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FxWirePro: Deploy Directional Structures For USD/BRL On Hopes Of Further BCB Cuts
Last week, the Brazilian central bank cut its key interest rate by 75 bps to 2.25%. Remarkably, it left the door open for another small cut in its accompanying statement. And this despite the fact that in May there was still talk of a final rate cut.
However, this is not the first time that the central bank has been too hasty in signaling the end of the rate cuts. Ultimately, this reflects the dilemma of the central bank. The leeway for further rate cuts is pretty much exhausted. According to the minutes of the meeting, which were published yesterday, the level from which further rate cuts could lead to instability in the financial markets has almost been reached, due to the fragile state of public finances. Whether and if so how much, the central bank will continue to cut its key interest rate seems almost secondary. What is likely to be decisive for the FX market is that the central bank concedes in principle that it has hardly any room for maneuver left, and this despite the fact that the country is in a severe crisis. The uncertainty surrounding the corona pandemic remains high, especially in Brazil, as the virus is still spreading rapidly. Against this background, investors are likely to remain cautious and the BRL is likely to remain weak.
The Central Bank of Brazil outlined details of its private sector bond-buying program on the secondary market in a statement released on June 23rd 2020. The program aims to provide liquidity in the corporate bond market and to tackle potential dysfunctions amid the coronavirus crisis. Assets with a credit rating equivalent to "BB-" or higher, which are non-convertible into shares and have a maturity of at least 12 months, will be eligible for purchase taking into account the reference prices published by Anbima and B3. The bank added that there will be limits in the portfolio per issuer, per series of assets in the market, and in relation to the risk classes of the assets in order to better control risk.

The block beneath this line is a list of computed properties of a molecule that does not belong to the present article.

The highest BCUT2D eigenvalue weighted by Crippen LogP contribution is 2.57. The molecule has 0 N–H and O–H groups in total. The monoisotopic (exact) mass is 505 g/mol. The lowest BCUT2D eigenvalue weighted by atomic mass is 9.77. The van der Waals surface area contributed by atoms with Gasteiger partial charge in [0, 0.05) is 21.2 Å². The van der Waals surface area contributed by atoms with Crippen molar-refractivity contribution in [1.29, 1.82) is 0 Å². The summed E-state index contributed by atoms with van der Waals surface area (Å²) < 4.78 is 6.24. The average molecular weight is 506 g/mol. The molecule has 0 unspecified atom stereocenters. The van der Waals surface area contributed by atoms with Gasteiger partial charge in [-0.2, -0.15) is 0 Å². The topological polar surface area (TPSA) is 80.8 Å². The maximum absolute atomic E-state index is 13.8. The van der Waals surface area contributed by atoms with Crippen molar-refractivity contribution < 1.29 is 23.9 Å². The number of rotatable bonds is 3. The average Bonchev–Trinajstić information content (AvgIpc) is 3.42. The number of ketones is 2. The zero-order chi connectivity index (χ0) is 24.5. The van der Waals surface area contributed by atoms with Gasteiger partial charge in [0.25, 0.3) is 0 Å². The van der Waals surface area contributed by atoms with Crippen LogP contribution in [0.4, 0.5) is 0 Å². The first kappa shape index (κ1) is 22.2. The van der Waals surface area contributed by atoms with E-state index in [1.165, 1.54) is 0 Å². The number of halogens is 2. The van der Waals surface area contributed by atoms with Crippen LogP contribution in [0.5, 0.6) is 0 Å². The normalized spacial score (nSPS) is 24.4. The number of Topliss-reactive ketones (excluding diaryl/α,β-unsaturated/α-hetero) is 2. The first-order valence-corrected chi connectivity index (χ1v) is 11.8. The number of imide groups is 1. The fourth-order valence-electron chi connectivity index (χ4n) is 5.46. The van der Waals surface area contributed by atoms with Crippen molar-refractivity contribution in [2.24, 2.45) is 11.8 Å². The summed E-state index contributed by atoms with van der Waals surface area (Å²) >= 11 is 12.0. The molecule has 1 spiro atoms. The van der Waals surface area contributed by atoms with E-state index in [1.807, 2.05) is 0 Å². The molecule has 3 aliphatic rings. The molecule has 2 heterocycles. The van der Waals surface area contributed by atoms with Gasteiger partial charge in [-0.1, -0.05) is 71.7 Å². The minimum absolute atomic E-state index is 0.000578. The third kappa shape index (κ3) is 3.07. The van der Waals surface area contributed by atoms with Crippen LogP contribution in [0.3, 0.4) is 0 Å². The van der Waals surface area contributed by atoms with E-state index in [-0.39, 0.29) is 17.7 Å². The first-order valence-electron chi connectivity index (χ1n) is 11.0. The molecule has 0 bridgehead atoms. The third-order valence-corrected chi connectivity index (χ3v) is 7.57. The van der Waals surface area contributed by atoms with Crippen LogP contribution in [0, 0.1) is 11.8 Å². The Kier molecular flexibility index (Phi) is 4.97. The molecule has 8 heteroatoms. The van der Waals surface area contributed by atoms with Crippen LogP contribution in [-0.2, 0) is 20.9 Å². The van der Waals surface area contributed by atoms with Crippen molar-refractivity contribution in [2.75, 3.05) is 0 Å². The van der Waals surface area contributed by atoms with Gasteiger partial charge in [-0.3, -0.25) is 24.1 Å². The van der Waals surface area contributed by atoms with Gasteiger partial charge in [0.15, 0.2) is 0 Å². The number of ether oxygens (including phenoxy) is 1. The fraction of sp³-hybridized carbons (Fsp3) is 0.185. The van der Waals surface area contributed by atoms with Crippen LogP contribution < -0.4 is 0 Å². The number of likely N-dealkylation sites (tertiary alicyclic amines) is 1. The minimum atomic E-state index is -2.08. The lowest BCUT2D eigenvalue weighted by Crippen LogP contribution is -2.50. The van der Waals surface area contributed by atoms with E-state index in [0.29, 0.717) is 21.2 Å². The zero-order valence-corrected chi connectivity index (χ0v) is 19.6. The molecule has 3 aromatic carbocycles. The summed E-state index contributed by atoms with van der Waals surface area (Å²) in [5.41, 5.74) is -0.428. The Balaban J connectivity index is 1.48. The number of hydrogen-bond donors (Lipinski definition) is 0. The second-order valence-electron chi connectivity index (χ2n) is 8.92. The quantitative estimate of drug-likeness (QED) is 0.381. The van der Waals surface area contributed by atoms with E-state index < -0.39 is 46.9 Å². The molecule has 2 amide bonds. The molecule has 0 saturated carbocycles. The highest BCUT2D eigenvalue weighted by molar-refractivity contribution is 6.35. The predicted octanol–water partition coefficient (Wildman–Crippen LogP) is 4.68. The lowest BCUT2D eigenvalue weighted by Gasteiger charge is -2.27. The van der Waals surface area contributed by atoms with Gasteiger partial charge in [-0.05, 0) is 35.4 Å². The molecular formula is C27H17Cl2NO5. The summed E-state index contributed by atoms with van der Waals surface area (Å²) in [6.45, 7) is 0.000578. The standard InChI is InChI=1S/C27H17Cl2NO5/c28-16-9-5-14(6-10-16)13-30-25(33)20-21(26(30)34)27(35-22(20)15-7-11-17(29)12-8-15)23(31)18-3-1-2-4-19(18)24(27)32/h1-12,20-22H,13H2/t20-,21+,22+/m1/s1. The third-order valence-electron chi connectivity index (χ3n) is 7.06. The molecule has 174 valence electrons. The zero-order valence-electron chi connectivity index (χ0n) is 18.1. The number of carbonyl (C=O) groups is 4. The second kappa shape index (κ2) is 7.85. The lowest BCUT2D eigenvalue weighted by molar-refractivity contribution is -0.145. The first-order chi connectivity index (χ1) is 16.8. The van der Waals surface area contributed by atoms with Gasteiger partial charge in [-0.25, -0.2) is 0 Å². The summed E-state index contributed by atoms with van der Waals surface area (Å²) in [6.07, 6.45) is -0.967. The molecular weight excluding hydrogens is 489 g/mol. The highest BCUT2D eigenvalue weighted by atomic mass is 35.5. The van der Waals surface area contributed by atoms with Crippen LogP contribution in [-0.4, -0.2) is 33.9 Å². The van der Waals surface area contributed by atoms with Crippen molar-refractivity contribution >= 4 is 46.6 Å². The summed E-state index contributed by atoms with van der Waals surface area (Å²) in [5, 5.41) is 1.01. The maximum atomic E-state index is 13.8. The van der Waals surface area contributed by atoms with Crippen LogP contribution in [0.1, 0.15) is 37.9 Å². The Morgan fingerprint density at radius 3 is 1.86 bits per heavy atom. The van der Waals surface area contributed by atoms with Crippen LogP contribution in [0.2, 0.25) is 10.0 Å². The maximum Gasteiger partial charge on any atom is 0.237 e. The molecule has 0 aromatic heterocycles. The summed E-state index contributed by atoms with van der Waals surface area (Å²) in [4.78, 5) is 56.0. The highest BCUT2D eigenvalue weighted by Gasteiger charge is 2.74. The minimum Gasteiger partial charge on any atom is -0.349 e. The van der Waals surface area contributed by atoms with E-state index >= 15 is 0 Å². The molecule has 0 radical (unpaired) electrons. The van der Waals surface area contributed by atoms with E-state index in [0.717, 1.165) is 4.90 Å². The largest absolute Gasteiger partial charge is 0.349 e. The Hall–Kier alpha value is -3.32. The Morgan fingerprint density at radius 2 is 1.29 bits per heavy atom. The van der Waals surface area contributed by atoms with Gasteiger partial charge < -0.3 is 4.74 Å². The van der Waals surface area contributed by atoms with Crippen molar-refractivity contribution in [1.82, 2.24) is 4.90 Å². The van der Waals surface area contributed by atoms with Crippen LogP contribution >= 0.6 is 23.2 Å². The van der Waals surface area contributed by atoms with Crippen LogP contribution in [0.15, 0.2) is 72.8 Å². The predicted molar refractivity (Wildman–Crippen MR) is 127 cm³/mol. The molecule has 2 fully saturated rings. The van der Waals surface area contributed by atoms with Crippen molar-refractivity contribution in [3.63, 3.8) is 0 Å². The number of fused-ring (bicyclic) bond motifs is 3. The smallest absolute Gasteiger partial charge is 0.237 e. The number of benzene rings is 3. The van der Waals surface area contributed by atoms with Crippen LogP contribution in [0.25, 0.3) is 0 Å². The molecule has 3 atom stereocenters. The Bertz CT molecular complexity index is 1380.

Well, we advocated playing the USD-lower theme in the recent past in EM-bloc that is supported by the favorable rates differentials, still, cheap EM valuations with respect to other asset classes that have enjoyed more sustained recovery, although the sensitivity of EM Carry plays to local idiosyncrasies, global sentiment and (indeed) USD directionality requires some care when structuring the trades. We have noted earlier on the relative expensiveness of EM vols and skews vs. G10 ones. Despite the large move in spot, a more granular analysis finds an even bigger dislocation on the pricing of the USDBRL skew, based on a linear relationship comparing changes of riskies pricing vs. spot moves, both measured over 3M horizons. Keeping in mind that the country, and the Latam region in general, is still experiencing the most acute phase of the health crisis, lagging Europe by 1-2 months, and the fact that the currency has experienced a 25% vs USD YTD, the medium-term fundamentals remain better supportive for Brazil than other EM countries with large fiscal deficits and/or weak BoP position.
That said, rather than entering an outright short risk-reversal trade, fully exposed both in spot and vol terms to an inversion in market sentiment, we add a long OTM USD call/BRL put to the 25-delta risk reversals for capping the maximum loss the structure can suffer.
Long 3M USDBRL 25-delta USD put/BRL call, short a 25-delta/10delta USD call/BRL put spread @ USD 0.2% (spot ref. 5.24, strikes 4.842/5.508/6.052). Courtesy: JPM & Commerzbank